Avocados are just one of many foods America imports from Mexico.
But with worries about a possible border closure this week, news outlets whipped up fears that this high-demand fruit could run out.
Capital Public Radio’s PolitiFact reporter Chris Nichols reporter found this topic was ripe for a fact check:
President Trump appears to have backed away from his threat to shut down the border. But just days ago, he warned that Mexico had to stop people from illegally entering the United States …
01Trump: “And if they don’t stop ‘em, we’re closing the border. We’ll close it. And we’ll keep it closed for a long time. I’m not playing games.” (:08)
The U.S. gets more than 40 percent of its fruits and vegetables from Mexico. But news outlets and late night comedians focused mainly on the fate of one creamy green fruit.
01Colbert: “If imports from Mexico were stopped today, Americans would run out of avocados in three weeks.” (:07)
Is that really true? What about California’s avocado growers? Couldn’t they step in and replace the lost supply?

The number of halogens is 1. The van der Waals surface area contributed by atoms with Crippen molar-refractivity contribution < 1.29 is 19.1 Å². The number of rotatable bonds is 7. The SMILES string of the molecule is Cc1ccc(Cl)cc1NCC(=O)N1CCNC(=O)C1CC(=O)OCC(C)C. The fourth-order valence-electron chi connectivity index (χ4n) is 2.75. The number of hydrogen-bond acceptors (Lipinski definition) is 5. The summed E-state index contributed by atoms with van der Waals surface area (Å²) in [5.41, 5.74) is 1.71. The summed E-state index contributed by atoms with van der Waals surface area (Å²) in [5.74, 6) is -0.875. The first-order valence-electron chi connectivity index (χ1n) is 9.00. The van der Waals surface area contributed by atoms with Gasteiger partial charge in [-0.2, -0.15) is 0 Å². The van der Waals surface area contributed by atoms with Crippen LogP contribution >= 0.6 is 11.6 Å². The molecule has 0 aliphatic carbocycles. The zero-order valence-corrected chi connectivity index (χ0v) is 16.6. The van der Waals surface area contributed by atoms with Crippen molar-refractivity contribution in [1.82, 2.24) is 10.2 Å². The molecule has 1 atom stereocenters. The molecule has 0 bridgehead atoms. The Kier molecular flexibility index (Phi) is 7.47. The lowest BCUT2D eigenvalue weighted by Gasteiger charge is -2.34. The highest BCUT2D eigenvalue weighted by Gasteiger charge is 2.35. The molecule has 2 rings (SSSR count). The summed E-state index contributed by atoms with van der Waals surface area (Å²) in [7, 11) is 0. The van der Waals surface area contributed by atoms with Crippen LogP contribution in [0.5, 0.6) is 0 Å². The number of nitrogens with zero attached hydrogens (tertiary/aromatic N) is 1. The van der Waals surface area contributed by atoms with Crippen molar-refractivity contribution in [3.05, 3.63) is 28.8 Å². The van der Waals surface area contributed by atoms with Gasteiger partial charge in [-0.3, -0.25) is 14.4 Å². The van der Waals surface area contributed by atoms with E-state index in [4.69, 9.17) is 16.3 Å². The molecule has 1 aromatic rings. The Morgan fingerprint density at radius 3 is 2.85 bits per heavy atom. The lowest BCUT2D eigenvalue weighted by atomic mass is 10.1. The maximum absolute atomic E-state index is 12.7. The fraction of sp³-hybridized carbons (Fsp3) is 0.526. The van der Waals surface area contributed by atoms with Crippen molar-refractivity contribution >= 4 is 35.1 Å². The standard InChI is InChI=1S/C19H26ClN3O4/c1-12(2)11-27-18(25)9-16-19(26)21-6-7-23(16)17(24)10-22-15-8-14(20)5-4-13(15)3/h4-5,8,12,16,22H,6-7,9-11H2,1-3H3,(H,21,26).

UC Davis ag economist Dan Sumner says America now imports 80 percent of its avocados, most of them from Mexico. California, which once provided a much larger share, contributes less that 20 percent.
04Sumner: “We would have vastly fewer avocados. There’s just not enough in California to satisfy what the country’s gotten used to consuming.” (:07)
Sumner agreed that most avocados would run out in a matter of weeks, though not all.
Prices would spike, he says, and there would probably be some very expensive avocados left over.
In the end, the news headlines and even the comedians got this one just about right.
We rated it Mostly True.
In Sacramento, I’m Chris Nichols